Side note* If you break your budget or need to dip into your savings for unnecessary reasons – try, try again!

3. Eliminate Luxuries

Now that you have created your budget, go back and reassess the items which you have budgeted for that aren’t necessarily a means to your survival.

Did you budget a large dollar amount for making clothing purchases each month? Shoes? Expensive purses?

Whatever luxury items you’ve budgeted for, I highly suggest you challenge yourself and cut it out partially, or even completely. Even if it is only for a short while.

Even if it is only for a short while. You’ll survive, I promise.

4. Sell Items and Pay Off Your Debt

If you have debt, and you’re selling old belongings…it’s doesn’t mean you have to go out and buy something to replace said item.

Sure you may be earning close to or even more money than you’ve originally purchased the item for, but what’s more impactful?  Throwing that money toward your debt or buying something new, that you’re likely to sell later on?

I say pay off the debt, even if it makes a little dent. It still goes a long way.

5. Be Aware of Your Weaknesses

The usual around-the-calendar purchases: coffee, shoes, salon appointments, etc. Call them luxuries, wants, personal needs…whatever. If you can’t resist it, it’s a weakness.

Instead, find alternative routes to achieve these wants/luxuries of yours. Can you budget for them? Do them yourself (make coffee, do your own nails, etc)?

Explore your options!

I Will Leave You With This

Yes, getting out of debt is going to be very challenging. We are creeping up on two and a half years of attacking our debt and we are still going.

There are a lot of factors that tie into reasons why your journey is going to be different than the person(s) next to you: Household income, dedication, your drive, household expenses, the amount of debt you have to your name, etc.

No matter your situation, it is possible to crush your debt even on a low income. If anyone tells you otherwise, I say block out the negativity (not the person) and pursue your goals.

As I have said before, it may take years before you are debt free. But the last thing you want is five years from now, you look back and realize you’ve made zero progress.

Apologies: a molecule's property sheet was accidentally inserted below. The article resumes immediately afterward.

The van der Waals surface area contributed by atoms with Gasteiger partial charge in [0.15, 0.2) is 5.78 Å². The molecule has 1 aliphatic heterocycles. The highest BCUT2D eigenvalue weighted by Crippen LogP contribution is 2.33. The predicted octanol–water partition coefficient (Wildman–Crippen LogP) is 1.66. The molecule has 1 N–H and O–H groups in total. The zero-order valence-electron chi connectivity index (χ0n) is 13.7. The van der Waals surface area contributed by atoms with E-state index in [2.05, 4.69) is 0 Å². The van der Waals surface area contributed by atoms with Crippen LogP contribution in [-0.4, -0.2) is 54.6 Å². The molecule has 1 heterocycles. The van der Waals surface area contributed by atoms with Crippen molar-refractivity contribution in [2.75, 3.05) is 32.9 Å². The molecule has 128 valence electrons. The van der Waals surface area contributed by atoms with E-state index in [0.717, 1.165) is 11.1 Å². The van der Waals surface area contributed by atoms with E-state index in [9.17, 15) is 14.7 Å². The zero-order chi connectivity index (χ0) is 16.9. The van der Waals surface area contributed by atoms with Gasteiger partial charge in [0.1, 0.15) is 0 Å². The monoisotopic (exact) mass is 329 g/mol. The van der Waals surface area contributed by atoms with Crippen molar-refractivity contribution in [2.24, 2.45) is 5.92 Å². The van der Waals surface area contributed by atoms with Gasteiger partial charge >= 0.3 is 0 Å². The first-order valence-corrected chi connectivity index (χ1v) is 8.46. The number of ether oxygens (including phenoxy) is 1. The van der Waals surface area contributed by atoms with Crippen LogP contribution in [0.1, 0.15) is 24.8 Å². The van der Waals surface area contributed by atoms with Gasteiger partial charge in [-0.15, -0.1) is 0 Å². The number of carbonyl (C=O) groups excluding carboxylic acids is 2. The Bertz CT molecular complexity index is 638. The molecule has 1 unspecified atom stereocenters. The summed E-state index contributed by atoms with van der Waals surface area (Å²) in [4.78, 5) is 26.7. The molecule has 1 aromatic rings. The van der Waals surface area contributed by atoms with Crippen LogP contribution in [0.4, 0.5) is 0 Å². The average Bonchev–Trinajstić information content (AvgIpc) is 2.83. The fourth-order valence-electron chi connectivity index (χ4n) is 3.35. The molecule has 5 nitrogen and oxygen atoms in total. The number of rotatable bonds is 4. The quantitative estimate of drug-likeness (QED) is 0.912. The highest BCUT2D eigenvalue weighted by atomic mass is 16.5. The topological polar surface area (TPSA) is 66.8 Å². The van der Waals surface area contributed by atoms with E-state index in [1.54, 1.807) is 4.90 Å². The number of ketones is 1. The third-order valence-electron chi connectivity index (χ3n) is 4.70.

Happy debt free journey to you, friend!

 

How to Crush Your Debt Even On a Low Income
Danielle @ The Pennies We Saved

Danielle @ The Pennies We Saved

Thanks for stopping by! I recently transitioned from working full-time to part-time in order to stay at home and raise my young daughter (daycare is expensive!). Despite the changes in our household income, my husband, J, and I continue to flourish in paying of our debts and are now nearing the end of our journey!
Danielle @ The Pennies We Saved

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About Danielle @ The Pennies We Saved

Thanks for stopping by! I recently transitioned from working full-time to part-time in order to stay at home and raise my young daughter (daycare is expensive!). Despite the changes in our household income, my husband, J, and I continue to flourish in paying of our debts and are now nearing the end of our journey!

4 thoughts on “How to Crush Your Debt Even on a Low Income

  1. I agree that believing you can do it is sooo important! Once you start believing, it’s easier, not easy, to hunker down, grit your teeth and keep moving forward.

    We celebrated all of the small wins along the way when we paid off or debt. Any loan we paid off got a cheap bottle of wine and a night to relax and reflect on our accomplishments.

    It’s definitely possible to pay off debt even on a small income. My wife and I are both teachers who don’t make much. We got 2nd jobs, cut expenses, lived below our means, and worked our butts off for 4 years.

    The hard work is worth it. Like you said, it would be awful to look back in 5 years realizing you made zero progress.

  2. It’s amazing how easy it is to get into debt and how hard it is to get out of it. But your tips are really useful! I personally have a low income, and it can be paralyzing to even get a handle on where to start. I found Dave Ramsey’s Total Money Makeover, and your savings tip really reflects his useful method. Thanks!